• I don’t think you read the post I linked. Dr. Snoopy questioned my abilities on stack overflow. And you guys for sure aren’t nice.
    – Adude
    Jul 31, 2023 at 2:30
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    @Adude. Thank you for your observations, but we are not here to debate your feelings. The interest discussed here is to expose the community's values to all those who are willing to refrain from fantasies and assumptions, and choose to add value to the platform. Jul 31, 2023 at 2:54
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    The comment, by my reading, does not question your abilities. It neutrally explains why the question is not suitable for the site, and then tries to verify whether you have done the appropriate research. I agree that it could be phrased more tactfully. But again, rude comments are against code of conduct. If you think someone is being rude in a comment, the correct course of action is to flag the comment, not go to Meta and rant about the entire platform. Jul 31, 2023 at 8:34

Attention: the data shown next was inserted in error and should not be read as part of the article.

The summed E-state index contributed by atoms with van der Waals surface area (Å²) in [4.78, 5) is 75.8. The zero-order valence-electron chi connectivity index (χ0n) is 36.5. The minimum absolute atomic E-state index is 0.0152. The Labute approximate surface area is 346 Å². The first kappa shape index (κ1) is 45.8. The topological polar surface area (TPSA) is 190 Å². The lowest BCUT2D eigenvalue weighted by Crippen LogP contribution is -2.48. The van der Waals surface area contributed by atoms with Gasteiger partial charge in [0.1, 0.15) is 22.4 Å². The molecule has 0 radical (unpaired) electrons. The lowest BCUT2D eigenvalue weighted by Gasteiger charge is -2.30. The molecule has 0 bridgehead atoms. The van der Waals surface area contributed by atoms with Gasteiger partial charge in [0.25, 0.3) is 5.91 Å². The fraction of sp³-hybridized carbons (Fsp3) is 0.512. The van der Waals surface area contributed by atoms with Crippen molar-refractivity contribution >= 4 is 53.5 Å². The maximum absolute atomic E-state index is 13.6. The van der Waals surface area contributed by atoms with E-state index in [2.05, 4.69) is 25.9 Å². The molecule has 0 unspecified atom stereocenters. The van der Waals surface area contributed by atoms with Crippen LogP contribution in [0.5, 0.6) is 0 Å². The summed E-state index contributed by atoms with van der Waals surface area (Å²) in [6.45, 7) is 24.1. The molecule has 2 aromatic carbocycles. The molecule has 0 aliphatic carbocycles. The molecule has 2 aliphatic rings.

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    "And you guys for sure aren’t nice." I went out of my way to explain clearly and calmly what all the relevant policy is. I volunteered probably more than an hour of my own time to organize all of that and add the relevant policy citations. Being "nice" doesn't mean changing policy for you because you think it should be different, or allowing you to use the site how you want because of your own idea of how "getting help on the Internet" works. Seriously, we are far more tolerant of people getting it wrong here than, say, Wikipedia, which in turn is infinitely more tolerant than a compiler. Jul 31, 2023 at 8:38